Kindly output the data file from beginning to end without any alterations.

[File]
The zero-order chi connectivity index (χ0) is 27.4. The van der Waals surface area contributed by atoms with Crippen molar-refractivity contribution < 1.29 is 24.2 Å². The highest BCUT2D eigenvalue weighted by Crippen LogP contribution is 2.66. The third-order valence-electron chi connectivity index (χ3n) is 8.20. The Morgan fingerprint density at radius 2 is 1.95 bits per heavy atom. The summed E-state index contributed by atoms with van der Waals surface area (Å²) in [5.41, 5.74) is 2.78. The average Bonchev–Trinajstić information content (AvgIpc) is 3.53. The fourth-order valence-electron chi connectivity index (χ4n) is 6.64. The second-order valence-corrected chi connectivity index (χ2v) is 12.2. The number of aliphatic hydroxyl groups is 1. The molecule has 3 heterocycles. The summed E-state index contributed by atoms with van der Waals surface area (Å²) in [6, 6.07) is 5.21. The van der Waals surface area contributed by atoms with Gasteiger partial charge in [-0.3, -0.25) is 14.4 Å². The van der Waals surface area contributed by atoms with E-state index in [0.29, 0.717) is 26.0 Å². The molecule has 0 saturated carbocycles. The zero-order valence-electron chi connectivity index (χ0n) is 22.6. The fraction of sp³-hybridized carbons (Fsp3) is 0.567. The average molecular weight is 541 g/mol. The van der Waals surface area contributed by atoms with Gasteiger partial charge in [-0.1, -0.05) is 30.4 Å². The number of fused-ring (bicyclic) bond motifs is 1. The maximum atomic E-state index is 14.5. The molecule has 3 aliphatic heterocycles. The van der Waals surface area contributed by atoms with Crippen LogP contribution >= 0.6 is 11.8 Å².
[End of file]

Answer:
The zero-order chi connectivity index (χ0) is 27.4. The van der Waals surface area contributed by atoms with Crippen molar-refractivity contribution < 1.29 is 24.2 Å². The highest BCUT2D eigenvalue weighted by Crippen LogP contribution is 2.66. The third-order valence-electron chi connectivity index (χ3n) is 8.20. The Morgan fingerprint density at radius 2 is 1.95 bits per heavy atom. The summed E-state index contributed by atoms with van der Waals surface area (Å²) in [5.41, 5.74) is 2.78. The average Bonchev–Trinajstić information content (AvgIpc) is 3.53. The fourth-order valence-electron chi connectivity index (χ4n) is 6.64. The second-order valence-corrected chi connectivity index (χ2v) is 12.2. The number of aliphatic hydroxyl groups is 1. The molecule has 3 heterocycles. The summed E-state index contributed by atoms with van der Waals surface area (Å²) in [6, 6.07) is 5.21. The van der Waals surface area contributed by atoms with Gasteiger partial charge in [-0.3, -0.25) is 14.4 Å². The van der Waals surface area contributed by atoms with E-state index in [0.29, 0.717) is 26.0 Å². The molecule has 0 saturated carbocycles. The zero-order valence-electron chi connectivity index (χ0n) is 22.6. The fraction of sp³-hybridized carbons (Fsp3) is 0.567. The average molecular weight is 541 g/mol. The van der Waals surface area contributed by atoms with Gasteiger partial charge in [-0.1, -0.05) is 30.4 Å². The number of fused-ring (bicyclic) bond motifs is 1. The maximum atomic E-state index is 14.5. The molecule has 3 aliphatic heterocycles. The van der Waals surface area contributed by atoms with Crippen LogP contribution >= 0.6 is 11.8 Å².